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ICE Is Indefinitely Detaining a Gay Asylum Seeker Despite Court Order

ICE Is Indefinitely Detaining a Gay Asylum Seeker Despite Court Order

Families belong together sign

Darwin Garcia Portillo first sought asylum in the United States in March, along with his partner and younger brother.

A gay man from Honduras is being indefinitely detained in Immigration and Customs Enforcement custody in an apparent rejection of a federal court ruling.

According to Out, Darwin Garcia Portillo, his partner, Oscar Juarez Hernandez, and Garcia Portillo's 16-year-old brother first sought asylum in the United States in March. Denver's ABC affiliate reports that while in Honduras, Garcia Portillo and Juarez Hernandez faced homophobic death threats, compelling them to flee for their lives.

When they presented themselves at the border, though, officials split the three up. Juarez Hernandez, 19, was sent to a facility in Colorado, while Garcia Portillo wound up in Louisiana. His little brother is currently being held in a juvenile facility in Texas. A judge granted Juarez Hernandez asylum, releasing him to a family who requested to sponsor all three of them. But because officials deemed Garcia Portillo to be a "flight risk," his petition for parole was rejected.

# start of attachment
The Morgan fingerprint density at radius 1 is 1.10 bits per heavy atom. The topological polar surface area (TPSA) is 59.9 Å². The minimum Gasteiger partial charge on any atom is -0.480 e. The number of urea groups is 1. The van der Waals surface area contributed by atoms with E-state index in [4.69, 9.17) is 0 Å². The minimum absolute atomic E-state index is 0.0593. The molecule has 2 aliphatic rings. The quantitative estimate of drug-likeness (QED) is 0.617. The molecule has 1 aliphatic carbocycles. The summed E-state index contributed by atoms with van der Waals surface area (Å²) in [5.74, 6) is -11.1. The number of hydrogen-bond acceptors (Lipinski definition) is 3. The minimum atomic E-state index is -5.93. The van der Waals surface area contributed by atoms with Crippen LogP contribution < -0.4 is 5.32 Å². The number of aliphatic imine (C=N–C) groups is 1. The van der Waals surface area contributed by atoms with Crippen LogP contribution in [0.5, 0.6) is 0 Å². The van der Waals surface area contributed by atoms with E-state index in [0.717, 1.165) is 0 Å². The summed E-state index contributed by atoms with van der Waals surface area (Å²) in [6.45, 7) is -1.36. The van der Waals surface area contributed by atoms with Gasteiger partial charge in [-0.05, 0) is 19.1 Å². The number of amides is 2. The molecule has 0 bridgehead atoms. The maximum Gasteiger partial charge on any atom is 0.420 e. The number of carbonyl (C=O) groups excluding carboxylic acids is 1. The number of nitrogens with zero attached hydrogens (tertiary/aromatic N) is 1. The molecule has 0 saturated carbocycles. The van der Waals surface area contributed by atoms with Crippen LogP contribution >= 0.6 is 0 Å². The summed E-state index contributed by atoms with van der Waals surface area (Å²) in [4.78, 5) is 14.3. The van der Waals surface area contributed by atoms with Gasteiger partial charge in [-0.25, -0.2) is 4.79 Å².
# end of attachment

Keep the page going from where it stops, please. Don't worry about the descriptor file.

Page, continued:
Out reports that officials issued the rejection via a form letter, in apparent defiance of a September federal court ruling from James E. Boasberg that ICE must stop issuing blanket denials of parole to asylum seekers. As of that ruling, not a single asylum seeker had been granted parole in all of 2019.

Garcia Portillo's lawyer, David Bennion, argued that the authorities are well aware that his client's partner is living with the same family who has asked to sponsor him, Newsweek reports.

"It is clear from the denial letter that ICE is not complying with Judge Boasberg's order to make individualized parole determinations," wrote Bennion in a press release.

"Darwin has been targeted by other detainees who don't like being locked up with gay people," Bennion told ABC News. "Darwin, and other LGBT detainees, they can't go to the bathroom by themselves; they have to take showers together to protect themselves, so they won't get beaten or raped."

According to Newsweek, Garcia Portillo will attend a video conference asylum hearing Thursday.

ICE has a grim track record when it comes to the welfare of migrants in general, but especially LGBTQ ones. Last year, an independent autopsy showed that a trans woman named Roxsana Hernandez who died in ICE custody had been abused and dehydrated before her death. A coroner's report about six months later disputed the findings, angering advocates. ICE then claimed a video of the conditions Hernandez faced had been deleted; U.S. Sens. Kamala Harris and Richard Blumenthal have demanded a special counsel investigation in response.

And on June 1, Johana Medina, a trans woman from El Salvador, died in ICE custody.

In September, 14 human rights organizations united to demand the release of all LGBTQ immigrants. Among other concerns, they cited inadequate medical care, especially for those with HIV.

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